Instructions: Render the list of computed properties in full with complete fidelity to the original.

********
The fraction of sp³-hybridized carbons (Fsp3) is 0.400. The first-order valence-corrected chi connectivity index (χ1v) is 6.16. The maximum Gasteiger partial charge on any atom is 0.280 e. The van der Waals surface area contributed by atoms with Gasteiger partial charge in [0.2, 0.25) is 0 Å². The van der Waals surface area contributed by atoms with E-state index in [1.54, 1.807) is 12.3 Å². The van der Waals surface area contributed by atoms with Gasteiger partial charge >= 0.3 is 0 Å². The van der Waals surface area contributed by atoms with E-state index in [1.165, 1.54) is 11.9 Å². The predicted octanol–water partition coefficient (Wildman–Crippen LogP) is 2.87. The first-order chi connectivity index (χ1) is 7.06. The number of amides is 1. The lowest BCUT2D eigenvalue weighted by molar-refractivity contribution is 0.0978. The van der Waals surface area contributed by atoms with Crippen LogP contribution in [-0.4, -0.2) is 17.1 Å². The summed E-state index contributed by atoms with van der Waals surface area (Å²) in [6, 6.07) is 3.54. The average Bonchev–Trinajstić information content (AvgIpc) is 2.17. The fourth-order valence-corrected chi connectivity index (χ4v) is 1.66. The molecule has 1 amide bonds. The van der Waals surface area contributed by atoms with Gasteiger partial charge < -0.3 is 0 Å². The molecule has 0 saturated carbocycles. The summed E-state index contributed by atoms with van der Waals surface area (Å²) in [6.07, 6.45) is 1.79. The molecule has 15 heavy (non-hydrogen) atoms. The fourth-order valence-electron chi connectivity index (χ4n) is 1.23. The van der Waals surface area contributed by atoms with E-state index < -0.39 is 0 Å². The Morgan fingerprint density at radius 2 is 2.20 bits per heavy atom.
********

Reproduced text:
The fraction of sp³-hybridized carbons (Fsp3) is 0.400. The first-order valence-corrected chi connectivity index (χ1v) is 6.16. The maximum Gasteiger partial charge on any atom is 0.280 e. The van der Waals surface area contributed by atoms with Gasteiger partial charge in [0.2, 0.25) is 0 Å². The van der Waals surface area contributed by atoms with E-state index in [1.54, 1.807) is 12.3 Å². The van der Waals surface area contributed by atoms with Gasteiger partial charge >= 0.3 is 0 Å². The van der Waals surface area contributed by atoms with E-state index in [1.165, 1.54) is 11.9 Å². The predicted octanol–water partition coefficient (Wildman–Crippen LogP) is 2.87. The first-order chi connectivity index (χ1) is 7.06. The number of amides is 1. The lowest BCUT2D eigenvalue weighted by molar-refractivity contribution is 0.0978. The van der Waals surface area contributed by atoms with Crippen LogP contribution in [-0.4, -0.2) is 17.1 Å². The summed E-state index contributed by atoms with van der Waals surface area (Å²) in [6, 6.07) is 3.54. The average Bonchev–Trinajstić information content (AvgIpc) is 2.17. The fourth-order valence-corrected chi connectivity index (χ4v) is 1.66. The molecule has 1 amide bonds. The van der Waals surface area contributed by atoms with Gasteiger partial charge < -0.3 is 0 Å². The molecule has 0 saturated carbocycles. The summed E-state index contributed by atoms with van der Waals surface area (Å²) in [6.07, 6.45) is 1.79. The molecule has 15 heavy (non-hydrogen) atoms. The fourth-order valence-electron chi connectivity index (χ4n) is 1.23. The van der Waals surface area contributed by atoms with E-state index < -0.39 is 0 Å². The Morgan fingerprint density at radius 2 is 2.20 bits per heavy atom.